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I have noticed people get behind me on the interstate when I'm driving the work van pulling a 14' box trailer and I perceive to get better mileage. I never check it, though. Maybe one day I should.
According to the Car Talk guys (actually, a physicist that they know), you should get better mileage with someone following you - the reason is that the turbulent air behind your trailer that would normally be slowing you down is now behind the vehicle following you. So both vehicles get an improvement in mileage, although the bigger improvement is for the following vehicle.

Sounds like a job for Mythbusters. Too bad they didn't test it when they tested the drafting myth.
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Old 01-15-2013, 08:13 PM   #21
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Drafting another vehicle is not ever a good idea. Too confining for vision, too close for braking. The mpg gain is just way too small.

You're preaching to the choir. My mandatory every-three-years NTSI-approved Defensive Driving Course (the Army Traffic Safety Program) calls for minimum 4 second following distance, +1 second for each adverse condition (+1 for darkness, +1 for wet pavement, +1 for rain or fog, so at night in a rainstorm it's a whopping seven seconds following distance).

Maintaining that much following distance can be all but impossible on a busy highway with other drivers who lack the same training, but it's easier if you also drop your speed by 5mph for each adverse condition, so if the speed limit is 70, driving at night in the rain you would do 55 mph. If everyone ahead of you is pulling even farther ahead, maintaining a long following distance is easy.
]

Yeah, on the whole this is a low IQ country. They'll drive on each others tail without regard to conditions. Any road, any state. This is why I find 4-seconds workable (and appreciate the insights via training as it can be applied) given a good set of mirrors to watch for overtaking traffic.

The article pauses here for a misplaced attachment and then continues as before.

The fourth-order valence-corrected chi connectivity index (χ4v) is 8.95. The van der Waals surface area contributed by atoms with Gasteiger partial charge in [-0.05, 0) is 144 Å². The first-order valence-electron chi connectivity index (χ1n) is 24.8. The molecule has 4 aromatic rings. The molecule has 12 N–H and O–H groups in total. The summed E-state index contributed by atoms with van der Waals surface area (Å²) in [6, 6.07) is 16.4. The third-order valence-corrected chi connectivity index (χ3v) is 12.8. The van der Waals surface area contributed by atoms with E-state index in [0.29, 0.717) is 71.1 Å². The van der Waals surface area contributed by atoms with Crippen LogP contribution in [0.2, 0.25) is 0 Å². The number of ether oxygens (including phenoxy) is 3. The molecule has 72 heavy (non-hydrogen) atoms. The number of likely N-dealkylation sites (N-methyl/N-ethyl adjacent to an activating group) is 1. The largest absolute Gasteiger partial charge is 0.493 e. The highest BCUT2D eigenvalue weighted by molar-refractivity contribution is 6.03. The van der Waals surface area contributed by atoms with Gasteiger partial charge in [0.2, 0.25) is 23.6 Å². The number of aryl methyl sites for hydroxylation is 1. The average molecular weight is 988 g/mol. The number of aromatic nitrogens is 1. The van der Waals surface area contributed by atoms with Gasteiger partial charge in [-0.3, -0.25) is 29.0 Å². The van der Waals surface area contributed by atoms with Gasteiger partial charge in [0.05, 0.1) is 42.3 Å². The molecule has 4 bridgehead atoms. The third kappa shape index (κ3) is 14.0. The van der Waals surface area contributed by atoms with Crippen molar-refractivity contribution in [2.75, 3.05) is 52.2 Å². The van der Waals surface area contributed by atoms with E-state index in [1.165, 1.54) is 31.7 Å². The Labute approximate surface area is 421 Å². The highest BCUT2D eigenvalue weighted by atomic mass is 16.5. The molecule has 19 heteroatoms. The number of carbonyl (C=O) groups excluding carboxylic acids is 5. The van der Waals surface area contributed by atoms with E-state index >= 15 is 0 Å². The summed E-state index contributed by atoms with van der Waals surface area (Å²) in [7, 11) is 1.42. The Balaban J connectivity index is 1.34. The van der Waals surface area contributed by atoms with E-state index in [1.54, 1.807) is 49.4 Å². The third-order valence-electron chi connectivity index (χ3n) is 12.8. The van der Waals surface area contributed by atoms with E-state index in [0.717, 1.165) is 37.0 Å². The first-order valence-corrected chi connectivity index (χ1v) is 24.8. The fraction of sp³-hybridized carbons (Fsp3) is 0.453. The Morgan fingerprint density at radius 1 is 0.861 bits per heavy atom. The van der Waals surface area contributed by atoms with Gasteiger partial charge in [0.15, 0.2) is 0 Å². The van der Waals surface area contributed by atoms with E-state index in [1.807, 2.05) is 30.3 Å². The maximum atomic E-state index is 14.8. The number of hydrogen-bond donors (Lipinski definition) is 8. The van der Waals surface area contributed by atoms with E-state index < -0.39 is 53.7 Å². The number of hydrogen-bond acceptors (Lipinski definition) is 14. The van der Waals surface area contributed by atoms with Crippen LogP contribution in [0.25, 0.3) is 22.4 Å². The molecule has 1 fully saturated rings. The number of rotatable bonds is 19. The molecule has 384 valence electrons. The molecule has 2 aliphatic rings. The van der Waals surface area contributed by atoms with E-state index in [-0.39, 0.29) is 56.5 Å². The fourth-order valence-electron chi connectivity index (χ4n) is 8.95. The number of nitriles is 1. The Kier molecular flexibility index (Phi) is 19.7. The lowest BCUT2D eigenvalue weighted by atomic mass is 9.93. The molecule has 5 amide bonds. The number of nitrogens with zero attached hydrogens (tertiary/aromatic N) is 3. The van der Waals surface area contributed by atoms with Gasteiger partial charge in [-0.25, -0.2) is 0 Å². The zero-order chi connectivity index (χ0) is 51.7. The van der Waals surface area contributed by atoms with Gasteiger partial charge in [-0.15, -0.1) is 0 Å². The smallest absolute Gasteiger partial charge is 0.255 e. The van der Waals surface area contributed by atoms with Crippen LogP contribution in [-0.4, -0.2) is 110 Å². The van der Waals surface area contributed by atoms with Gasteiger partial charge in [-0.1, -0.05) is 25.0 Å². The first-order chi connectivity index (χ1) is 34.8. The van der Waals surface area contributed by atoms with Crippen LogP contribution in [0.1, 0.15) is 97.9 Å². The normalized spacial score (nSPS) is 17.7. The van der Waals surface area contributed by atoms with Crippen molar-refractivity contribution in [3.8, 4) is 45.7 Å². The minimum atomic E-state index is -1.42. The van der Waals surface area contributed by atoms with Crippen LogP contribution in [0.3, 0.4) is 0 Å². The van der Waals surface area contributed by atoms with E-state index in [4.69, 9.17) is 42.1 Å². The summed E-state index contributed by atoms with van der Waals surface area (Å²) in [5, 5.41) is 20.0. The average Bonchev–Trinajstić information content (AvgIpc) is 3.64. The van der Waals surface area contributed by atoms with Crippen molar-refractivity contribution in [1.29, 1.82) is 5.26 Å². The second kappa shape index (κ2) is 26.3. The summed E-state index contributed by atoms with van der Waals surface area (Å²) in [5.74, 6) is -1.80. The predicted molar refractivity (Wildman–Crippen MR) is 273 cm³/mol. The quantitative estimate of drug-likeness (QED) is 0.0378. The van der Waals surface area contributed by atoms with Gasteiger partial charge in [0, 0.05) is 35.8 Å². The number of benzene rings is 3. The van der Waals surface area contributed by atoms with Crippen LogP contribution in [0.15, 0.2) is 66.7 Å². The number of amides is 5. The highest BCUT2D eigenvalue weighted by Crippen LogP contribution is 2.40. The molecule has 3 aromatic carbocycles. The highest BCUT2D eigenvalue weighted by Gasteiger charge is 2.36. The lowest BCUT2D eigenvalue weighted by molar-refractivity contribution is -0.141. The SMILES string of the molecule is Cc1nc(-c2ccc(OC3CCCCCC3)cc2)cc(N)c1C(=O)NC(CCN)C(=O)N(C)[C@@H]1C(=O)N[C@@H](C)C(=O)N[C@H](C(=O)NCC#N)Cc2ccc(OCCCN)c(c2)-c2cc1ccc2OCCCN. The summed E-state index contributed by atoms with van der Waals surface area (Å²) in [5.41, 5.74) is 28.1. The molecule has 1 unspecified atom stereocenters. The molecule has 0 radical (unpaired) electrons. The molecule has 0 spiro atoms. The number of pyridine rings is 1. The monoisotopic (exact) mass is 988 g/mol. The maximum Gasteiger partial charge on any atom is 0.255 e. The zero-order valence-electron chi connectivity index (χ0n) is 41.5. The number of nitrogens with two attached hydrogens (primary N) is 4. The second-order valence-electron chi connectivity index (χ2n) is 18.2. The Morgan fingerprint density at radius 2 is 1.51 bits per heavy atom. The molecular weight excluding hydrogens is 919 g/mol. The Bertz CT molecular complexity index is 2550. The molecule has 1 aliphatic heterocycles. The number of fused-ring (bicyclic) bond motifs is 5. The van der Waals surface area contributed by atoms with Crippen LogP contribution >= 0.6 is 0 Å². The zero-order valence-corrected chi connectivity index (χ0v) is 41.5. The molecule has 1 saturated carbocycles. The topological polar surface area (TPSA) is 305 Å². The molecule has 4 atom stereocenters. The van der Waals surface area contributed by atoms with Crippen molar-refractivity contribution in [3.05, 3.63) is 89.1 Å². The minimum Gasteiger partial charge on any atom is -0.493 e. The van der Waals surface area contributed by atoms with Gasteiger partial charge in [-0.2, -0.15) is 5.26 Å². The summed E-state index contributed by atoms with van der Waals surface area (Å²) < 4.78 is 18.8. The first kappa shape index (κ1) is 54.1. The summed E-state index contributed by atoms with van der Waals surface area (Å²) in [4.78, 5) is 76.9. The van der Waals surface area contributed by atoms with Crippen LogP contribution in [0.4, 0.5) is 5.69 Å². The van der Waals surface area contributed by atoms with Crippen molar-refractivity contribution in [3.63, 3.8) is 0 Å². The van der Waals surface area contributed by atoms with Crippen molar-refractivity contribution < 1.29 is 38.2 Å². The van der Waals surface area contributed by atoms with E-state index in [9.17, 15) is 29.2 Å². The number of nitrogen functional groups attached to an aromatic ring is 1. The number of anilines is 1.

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Old 01-16-2013, 07:02 AM   #22
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Yeah, on the whole this is a low IQ country. They'll drive on each others tail without regard to conditions. Any road, any state.
Yep. Highway math. As if 70mph right on someone's bumper is somehow faster than 70mph with a four-second following distance.
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Old 01-16-2013, 07:20 AM   #23
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It's the same as pushing the elevator button 126 times after it's already lit up! It DOES make it faster.
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Old 01-16-2013, 03:33 PM   #24
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I recall from my early driver's training to allow one car length for every 10 mph. When I tried that at 60 mph, six cars passed and filled the void.
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Old 01-16-2013, 05:05 PM   #25
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I recall from my early driver's training to allow one car length for every 10 mph. When I tried that at 60 mph, six cars passed and filled the void.
Actually that was 1 vehicle length for every 10 mph so a tractor trailer should to allow 1 tractor trailer length back for every 10 mph which would help since tractor trailers take so much more distance to stop.

The really scary part is that so many people think a tractor trailer can stop quicker then a sports car.
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Old 01-16-2013, 05:10 PM   #26
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The really scary part is that so many people think a tractor trailer can stop quicker then a sports car.
No. The scary part is they think an Airstream Interstate can stop faster than a sports car!
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Old 01-16-2013, 06:49 PM   #27
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I recall from my early driver's training to allow one car length for every 10 mph. When I tried that at 60 mph, six cars passed and filled the void.
Hi, this is what I was taught too, but it would never happen here. Now if there is half a space people cut in.